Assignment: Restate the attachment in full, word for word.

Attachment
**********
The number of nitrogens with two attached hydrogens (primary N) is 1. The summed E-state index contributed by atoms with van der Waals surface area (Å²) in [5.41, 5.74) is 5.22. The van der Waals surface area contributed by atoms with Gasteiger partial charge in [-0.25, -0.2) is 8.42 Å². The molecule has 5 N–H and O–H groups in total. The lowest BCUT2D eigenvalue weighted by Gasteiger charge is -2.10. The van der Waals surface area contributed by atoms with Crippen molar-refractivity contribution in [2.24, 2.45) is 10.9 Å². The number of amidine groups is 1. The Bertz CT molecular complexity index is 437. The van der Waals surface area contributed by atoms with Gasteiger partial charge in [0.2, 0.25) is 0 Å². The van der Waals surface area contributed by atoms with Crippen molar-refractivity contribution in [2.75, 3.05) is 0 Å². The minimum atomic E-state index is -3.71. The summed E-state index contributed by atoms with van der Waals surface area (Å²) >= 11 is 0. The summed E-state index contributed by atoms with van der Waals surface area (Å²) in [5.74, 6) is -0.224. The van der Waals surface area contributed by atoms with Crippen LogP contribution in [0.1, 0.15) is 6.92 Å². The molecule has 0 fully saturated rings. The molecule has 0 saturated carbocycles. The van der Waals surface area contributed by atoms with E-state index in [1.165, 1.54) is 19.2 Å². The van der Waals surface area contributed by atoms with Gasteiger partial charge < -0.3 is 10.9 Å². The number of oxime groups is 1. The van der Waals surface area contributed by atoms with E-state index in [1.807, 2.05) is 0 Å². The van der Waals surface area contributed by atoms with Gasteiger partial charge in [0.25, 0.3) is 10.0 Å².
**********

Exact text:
The number of nitrogens with two attached hydrogens (primary N) is 1. The summed E-state index contributed by atoms with van der Waals surface area (Å²) in [5.41, 5.74) is 5.22. The van der Waals surface area contributed by atoms with Gasteiger partial charge in [-0.25, -0.2) is 8.42 Å². The molecule has 5 N–H and O–H groups in total. The lowest BCUT2D eigenvalue weighted by Gasteiger charge is -2.10. The van der Waals surface area contributed by atoms with Crippen molar-refractivity contribution in [2.24, 2.45) is 10.9 Å². The number of amidine groups is 1. The Bertz CT molecular complexity index is 437. The van der Waals surface area contributed by atoms with Gasteiger partial charge in [0.2, 0.25) is 0 Å². The van der Waals surface area contributed by atoms with Crippen molar-refractivity contribution in [2.75, 3.05) is 0 Å². The minimum atomic E-state index is -3.71. The summed E-state index contributed by atoms with van der Waals surface area (Å²) >= 11 is 0. The summed E-state index contributed by atoms with van der Waals surface area (Å²) in [5.74, 6) is -0.224. The van der Waals surface area contributed by atoms with Crippen LogP contribution in [0.1, 0.15) is 6.92 Å². The molecule has 0 fully saturated rings. The molecule has 0 saturated carbocycles. The van der Waals surface area contributed by atoms with E-state index in [1.165, 1.54) is 19.2 Å². The van der Waals surface area contributed by atoms with Gasteiger partial charge < -0.3 is 10.9 Å². The number of oxime groups is 1. The van der Waals surface area contributed by atoms with E-state index in [1.807, 2.05) is 0 Å². The van der Waals surface area contributed by atoms with Gasteiger partial charge in [0.25, 0.3) is 10.0 Å².